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UFC a perfect fit in NYC, MSG

 
What’s in a word? Three words to be exact, or maybe even three letters if you’re trying to squeeze every ounce out of a tweet.

But semantics aside, when you mention Madison Square Garden or MSG to anyone – whether they’re in New York or Tokyo – an image is immediately conjured up of a place that truly lives up to the arena’s tag line of “The World’s Most Famous Arena.”

What other place has that kind of instant recognition? Fenway Park, Yankee Stadium, the Tokyo Dome maybe. But it’s nothing like MSG, so as the fight to get mixed martial arts legalized in New York was going on, the end game was always the Garden. And in 25 days, the first UFC event to take place in the arena, UFC 205, will finally happen.

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And it’s a big deal. Yet not for the reasons you may think. Sure, the place will be packed from top to bottom, Pay-Per-View buys will shoot through the roof, and the media attention will be unlike anything we’ve seen from a UFC event.

But the reason New Yorkers can’t wait for this is that they already know that there’s nothing like a fight in the Garden. Nothing. When the bright lights are on, the crowd is roaring and the best combat sports athletes in the world are doing their thing, it’s a magical place.

Hey, it was the home for the Fight of the Century between Joe Frazier and Muhammad Ali on March 8, 1971, wasn’t it? How many fights do you remember the date and place for?

NEW YORK, NY - Sept. 27 - (L-R) Vanessa Hanson and Chrissy Blair tour New York City to help promote UFC 205 at Madison Square Garden No. 12. (Brandon Magnus/Zuffa LLC)So it’s no surprise that I remember December 19, 1997 and the first fight I ever saw live, which was in MSG, and featured the United States debut of Prince Naseem Hamed against Kevin Kelley. It was one of those special nights, and if I wasn’t hooked on covering prizefighting before that night, I was all-in on that night.

Since then, the opportunity to cover a fight in that building is always a thrill, but to put a finger on why is a little more difficult.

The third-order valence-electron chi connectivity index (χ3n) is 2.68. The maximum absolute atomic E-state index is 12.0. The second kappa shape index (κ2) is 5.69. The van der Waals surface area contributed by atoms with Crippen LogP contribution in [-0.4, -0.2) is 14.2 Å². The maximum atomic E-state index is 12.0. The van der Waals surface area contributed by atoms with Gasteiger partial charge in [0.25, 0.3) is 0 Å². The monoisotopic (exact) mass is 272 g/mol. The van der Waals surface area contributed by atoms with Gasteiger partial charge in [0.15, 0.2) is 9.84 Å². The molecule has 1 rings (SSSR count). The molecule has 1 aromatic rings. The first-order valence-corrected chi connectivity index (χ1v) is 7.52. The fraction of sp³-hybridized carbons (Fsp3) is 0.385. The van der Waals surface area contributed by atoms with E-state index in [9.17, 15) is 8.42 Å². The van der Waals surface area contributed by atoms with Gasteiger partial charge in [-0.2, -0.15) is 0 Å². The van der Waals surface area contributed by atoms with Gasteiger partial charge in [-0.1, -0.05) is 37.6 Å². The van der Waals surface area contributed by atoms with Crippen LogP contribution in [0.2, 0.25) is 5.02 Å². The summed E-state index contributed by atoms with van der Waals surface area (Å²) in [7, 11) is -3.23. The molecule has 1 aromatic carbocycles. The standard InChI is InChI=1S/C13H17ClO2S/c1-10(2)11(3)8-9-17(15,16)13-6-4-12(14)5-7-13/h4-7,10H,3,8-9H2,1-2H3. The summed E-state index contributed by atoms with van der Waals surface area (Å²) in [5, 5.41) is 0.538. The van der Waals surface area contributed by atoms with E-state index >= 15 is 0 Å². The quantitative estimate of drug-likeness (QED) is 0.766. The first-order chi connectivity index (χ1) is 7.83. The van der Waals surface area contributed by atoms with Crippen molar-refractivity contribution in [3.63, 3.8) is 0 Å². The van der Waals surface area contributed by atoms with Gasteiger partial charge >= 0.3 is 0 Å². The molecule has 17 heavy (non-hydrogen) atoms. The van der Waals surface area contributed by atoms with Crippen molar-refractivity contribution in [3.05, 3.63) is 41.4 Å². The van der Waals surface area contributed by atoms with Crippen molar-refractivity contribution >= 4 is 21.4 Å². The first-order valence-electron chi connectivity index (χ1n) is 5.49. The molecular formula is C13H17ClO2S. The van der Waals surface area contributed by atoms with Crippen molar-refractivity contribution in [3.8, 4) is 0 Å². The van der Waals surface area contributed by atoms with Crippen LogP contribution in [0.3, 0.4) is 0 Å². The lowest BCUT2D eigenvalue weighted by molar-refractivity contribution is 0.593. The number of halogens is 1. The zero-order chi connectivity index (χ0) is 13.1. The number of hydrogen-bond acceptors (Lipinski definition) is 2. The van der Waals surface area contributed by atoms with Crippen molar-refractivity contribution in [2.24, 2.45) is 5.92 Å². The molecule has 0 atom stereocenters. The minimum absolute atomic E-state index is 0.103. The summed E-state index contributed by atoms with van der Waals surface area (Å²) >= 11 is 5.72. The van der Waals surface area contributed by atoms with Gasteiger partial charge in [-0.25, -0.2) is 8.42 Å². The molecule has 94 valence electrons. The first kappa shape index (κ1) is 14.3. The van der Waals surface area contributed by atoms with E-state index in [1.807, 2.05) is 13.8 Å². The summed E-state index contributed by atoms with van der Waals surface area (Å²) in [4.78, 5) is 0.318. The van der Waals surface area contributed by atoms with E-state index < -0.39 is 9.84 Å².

Of course there’s the history there, and not only in boxing, but in music, hockey and basketball. The Rangers in 94. The Knicks in their glory years. St. John’s basketball with Mullin, Berry and Jackson. Poison opening for Ratt in the heyday of hair metal. Well, maybe not that last one, but it was still a helluva double bill for the rock set back then. In my last semester of college (yes, there was college back then) at St. John’s University, I was an intern with the New Jersey Nets and working under the Director of Broadcasting, Amy Scheer. Amy was the kind of boss who taught you what you needed to know and then let you do it. So I got the chance to produce a Nets-Knicks game for the radio. Usually, the producers and radio talent were up in a separate box above the floor. On this night, they moved everyone down to courtside, and this just happened to be the night the Knicks retired Dick Barnett’s number. Cool, right? Well, it was even cooler when several members of the 69-70 Knicks were courtside and sitting next to the intern playing radio producer.

See why the Garden is special to me?

Yet the funny thing is that if you’re a New Yorker and have been to the Garden, you have your own stories of the place, whether from seeing a fight, a concert, a game or the circus there. It’s your place, your arena, and when the action begins, you’re not leaving in the fourth quarter or before the encore. You’re there from start to finish, and if you’re a fan of whoever is playing that night, you’re a real fan.

So when Chris Weidman enters the Octagon to face Yoel Romero, he will get the largest roar he’s ever heard, and when he looks up to the rafters, it will seem like it’s never going to stop going higher and higher. The same goes for the other New Yorkers on the card, Lyman Good, Rashad Evans and Rafael Natal, all of whom have been waiting to be able to show their friends, families and fans just what they can do at a place with “NY” on the line marked location. And there should be no different feelings from the rest of the card, from headliners Conor McGregor and Eddie Alvarez to the prelim card openers Liz Carmouche and Katlyn Chookagian.

As Frank Sinatra sang, “If I can make it there, I can make it anywhere.” And if you’ve made it to Madison Square Garden, you have made it. Legends of the sports, music and entertainment worlds have walked on that stage, on the court and ice, or in that ring. On November 12, add Octagon to that list, and from that day on, expect Madison Square Garden to be the one place every fighter wants to compete in before his or her career is over.
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